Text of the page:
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Major Linux security glitch lets hackers in at Claranet

10-minute swoop to close new hole

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A major security vulnerability in the Linux kernel, which was revealed on Sunday, has claimed its first confirmed UK victim in business ISP Claranet.

Hackers used a bug in the sys_vmsplice kernel call, which handles virtual memory management, to gain root privileges and replace Claranet customers' index.html files with the hacker's calling card.

The exploit was noticed at about 6pm on Tuesday.

Claranet said: "Malicious activity related to the vulnerability was detected on Claranet's shared hosting platform. Within 10 minutes Claranet contained and halted the malicious activity, and locked down the platform to prevent further damage.

"The shared hosting platform was fully patched with the vendor's updates by 10am on Wednesday. Less than one per cent of the total web sites hosted on the Claranet platform were affected and all were restored to their original states by 1pm on Wednesday 13 February."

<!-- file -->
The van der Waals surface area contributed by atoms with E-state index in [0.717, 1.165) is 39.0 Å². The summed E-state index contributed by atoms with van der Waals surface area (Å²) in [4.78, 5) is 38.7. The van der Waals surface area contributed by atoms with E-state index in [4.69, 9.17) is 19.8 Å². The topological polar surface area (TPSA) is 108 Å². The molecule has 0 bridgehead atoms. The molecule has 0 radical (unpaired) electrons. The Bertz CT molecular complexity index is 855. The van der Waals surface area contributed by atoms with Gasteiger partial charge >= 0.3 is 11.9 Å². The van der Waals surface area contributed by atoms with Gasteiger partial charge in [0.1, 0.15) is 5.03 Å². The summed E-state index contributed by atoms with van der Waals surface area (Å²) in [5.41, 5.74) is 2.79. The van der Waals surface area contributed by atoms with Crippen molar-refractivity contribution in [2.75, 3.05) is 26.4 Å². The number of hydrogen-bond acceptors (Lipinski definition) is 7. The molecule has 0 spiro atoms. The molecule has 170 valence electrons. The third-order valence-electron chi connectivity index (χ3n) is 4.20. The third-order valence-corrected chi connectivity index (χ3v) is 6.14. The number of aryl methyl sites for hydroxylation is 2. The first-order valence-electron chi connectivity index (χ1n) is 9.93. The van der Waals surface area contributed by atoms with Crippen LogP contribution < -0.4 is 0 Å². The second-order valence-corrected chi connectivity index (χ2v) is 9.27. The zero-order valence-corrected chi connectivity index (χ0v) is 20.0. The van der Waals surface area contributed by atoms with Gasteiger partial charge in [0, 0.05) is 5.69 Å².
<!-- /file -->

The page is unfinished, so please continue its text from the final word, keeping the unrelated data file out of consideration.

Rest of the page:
The (potentially tricky) hacking process was dumbed down by the publication of exploit code earlier this week, Linux-Watch notes.

Security notification firm Secunia reports that switching to either version 2.6.23.16 or 2.6.24.2 of the Linux kernel guards against attack. Hotfixes designed to plug the vulnerability short of upgrading the kernel have also been released.

The affected system call first appeared in version 2.6.17 of the Linux kernel, but wasn't left open to exploit until changes were made with the 2.6.23 version.

Linux vendors are working on a permanent fix for the problem. Claranet emphasised that it keeps a close eye on announcements of new vulnerabilities and acts swiftly to patch them. ®

Internet Security Threat Report 2014

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